SAG was supposed to send out ballots for the vote on Jan. 2, to be completed by Jan. 23. But SAG leaders now say there is lack of consensus for the plan. Instead, SAG president Alan Rosenberg will hold a special national board meeting the week of Jan. 12.
Dissenting SAG members have said a strike in a weak, recessionary economy would send the wrong signal. The delay comes after high-profile members, such as Tom Hanks and George Clooney, publicly opposed strike authorization. Celebrities for the strike include SAG members Mel Gibson and Martin Sheen.
So far, SAG says 2,524 members have endorsed the proposed strike authorization plan, but that 1,373 total members are opposed to it. The union needs a yes vote by 75% of members, who can then call for a work stoppage. SAG has about 120,000 members--most do not work full-time as actors.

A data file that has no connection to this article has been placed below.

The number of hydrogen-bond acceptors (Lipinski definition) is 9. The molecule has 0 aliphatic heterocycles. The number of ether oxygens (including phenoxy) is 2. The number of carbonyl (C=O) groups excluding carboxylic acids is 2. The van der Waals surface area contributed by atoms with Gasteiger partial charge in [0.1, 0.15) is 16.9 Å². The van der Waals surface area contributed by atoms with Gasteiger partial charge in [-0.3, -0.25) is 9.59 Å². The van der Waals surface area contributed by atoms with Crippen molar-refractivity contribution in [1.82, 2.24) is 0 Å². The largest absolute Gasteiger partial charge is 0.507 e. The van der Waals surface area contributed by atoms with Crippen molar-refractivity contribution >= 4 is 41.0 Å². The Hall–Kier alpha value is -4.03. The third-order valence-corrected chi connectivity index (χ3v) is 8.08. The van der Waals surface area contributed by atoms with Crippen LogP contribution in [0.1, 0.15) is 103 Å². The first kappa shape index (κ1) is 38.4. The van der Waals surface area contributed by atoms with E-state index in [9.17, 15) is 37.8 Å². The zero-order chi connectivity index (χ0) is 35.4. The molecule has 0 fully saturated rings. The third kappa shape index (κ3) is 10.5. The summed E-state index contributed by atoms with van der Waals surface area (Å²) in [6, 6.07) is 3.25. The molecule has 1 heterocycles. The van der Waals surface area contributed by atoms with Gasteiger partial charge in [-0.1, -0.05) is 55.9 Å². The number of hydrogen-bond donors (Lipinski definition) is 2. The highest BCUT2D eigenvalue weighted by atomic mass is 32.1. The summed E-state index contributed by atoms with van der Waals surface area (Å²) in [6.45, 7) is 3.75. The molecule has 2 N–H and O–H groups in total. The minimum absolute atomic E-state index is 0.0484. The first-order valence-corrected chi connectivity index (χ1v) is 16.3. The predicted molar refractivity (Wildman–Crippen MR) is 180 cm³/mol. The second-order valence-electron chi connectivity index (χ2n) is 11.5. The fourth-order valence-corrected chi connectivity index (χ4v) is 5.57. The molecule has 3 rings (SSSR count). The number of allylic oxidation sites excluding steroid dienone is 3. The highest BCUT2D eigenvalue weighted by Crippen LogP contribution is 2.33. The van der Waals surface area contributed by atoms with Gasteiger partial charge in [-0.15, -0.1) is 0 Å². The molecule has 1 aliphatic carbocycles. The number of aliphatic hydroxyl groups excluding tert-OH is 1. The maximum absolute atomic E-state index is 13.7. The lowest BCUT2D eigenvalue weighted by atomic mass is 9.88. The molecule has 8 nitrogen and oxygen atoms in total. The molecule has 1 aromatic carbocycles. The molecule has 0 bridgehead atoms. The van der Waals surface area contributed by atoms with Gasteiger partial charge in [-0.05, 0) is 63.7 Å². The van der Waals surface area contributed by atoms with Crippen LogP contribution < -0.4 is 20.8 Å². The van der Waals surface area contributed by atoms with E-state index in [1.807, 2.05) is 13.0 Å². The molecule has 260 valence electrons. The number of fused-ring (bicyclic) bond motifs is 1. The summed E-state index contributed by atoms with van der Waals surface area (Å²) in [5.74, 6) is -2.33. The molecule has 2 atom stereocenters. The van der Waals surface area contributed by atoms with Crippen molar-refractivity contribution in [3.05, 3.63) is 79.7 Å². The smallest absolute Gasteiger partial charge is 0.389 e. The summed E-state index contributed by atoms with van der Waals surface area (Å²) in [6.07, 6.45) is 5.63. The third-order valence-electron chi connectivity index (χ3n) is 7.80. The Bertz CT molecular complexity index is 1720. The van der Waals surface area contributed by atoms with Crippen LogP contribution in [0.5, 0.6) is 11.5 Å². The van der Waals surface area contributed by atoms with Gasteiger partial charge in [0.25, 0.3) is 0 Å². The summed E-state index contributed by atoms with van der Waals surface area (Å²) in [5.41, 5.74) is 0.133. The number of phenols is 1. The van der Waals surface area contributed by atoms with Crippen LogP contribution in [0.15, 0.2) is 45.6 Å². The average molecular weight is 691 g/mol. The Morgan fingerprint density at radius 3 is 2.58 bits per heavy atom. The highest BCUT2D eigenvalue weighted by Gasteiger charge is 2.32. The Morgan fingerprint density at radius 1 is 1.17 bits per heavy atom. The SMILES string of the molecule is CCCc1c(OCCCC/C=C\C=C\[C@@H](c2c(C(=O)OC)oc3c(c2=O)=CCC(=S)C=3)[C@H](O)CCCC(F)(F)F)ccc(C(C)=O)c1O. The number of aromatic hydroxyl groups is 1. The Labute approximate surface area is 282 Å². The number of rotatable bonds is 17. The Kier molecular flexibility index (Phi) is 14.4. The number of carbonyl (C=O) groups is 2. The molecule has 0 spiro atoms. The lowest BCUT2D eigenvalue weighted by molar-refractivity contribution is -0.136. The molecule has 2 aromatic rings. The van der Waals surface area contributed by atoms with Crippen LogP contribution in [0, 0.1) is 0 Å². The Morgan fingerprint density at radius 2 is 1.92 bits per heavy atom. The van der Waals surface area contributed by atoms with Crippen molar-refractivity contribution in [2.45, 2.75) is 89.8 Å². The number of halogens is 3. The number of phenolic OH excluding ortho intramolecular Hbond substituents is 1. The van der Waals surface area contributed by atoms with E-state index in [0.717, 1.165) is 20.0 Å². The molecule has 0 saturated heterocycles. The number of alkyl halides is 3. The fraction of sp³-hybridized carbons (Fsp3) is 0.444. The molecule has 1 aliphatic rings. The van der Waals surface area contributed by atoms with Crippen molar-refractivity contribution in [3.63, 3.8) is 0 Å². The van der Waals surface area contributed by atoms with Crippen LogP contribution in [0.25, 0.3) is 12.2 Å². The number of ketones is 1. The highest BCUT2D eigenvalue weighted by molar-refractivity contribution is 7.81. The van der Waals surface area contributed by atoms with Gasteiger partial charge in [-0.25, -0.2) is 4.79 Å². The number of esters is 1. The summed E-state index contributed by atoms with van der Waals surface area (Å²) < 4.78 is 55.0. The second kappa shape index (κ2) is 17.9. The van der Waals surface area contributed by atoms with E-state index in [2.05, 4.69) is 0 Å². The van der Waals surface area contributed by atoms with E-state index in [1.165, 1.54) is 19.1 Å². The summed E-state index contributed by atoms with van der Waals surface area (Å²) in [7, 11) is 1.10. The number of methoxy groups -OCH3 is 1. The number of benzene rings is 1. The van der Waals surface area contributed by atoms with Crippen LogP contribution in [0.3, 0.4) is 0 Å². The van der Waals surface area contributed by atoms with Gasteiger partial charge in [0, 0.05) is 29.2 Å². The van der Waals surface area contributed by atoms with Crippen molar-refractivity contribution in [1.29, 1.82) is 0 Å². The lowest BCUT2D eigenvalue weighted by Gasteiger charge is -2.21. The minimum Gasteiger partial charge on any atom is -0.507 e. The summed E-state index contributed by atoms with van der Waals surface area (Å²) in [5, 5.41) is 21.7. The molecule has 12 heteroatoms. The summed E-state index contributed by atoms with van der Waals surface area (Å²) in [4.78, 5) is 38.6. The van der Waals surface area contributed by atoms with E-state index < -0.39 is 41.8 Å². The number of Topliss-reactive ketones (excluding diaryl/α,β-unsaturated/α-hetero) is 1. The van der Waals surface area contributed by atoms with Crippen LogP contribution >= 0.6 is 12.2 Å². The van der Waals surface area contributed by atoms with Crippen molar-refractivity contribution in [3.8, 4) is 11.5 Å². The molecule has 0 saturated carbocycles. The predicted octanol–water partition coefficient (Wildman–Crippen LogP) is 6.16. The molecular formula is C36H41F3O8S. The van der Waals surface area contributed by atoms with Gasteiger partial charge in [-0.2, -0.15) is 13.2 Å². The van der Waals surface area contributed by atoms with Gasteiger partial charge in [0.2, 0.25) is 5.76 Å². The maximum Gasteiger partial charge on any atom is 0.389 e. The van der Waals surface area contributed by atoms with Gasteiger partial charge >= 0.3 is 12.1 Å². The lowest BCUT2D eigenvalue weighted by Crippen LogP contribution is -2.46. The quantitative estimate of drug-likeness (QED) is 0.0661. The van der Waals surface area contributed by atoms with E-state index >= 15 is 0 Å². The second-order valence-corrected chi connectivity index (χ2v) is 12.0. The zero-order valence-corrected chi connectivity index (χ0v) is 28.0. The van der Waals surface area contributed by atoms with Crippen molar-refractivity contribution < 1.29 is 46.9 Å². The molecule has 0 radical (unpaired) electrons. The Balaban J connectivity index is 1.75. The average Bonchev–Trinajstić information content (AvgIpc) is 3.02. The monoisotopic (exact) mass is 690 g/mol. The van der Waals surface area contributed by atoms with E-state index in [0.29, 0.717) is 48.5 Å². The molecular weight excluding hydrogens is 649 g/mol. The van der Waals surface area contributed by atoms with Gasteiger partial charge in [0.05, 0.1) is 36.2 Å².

A vote for a strike could severely hurt the Academy Awards in Hollywood on Feb. 22, as actors will not want to cross picket lines.
SAG has been working without a contract since the previous one expired on June 30. The guild has been at an impasse with the Alliance of Motion Picture and Television Producers over compensation on digital media. After a federal mediator last month failed to solve the impasse, SAG said it would seek strike authorization.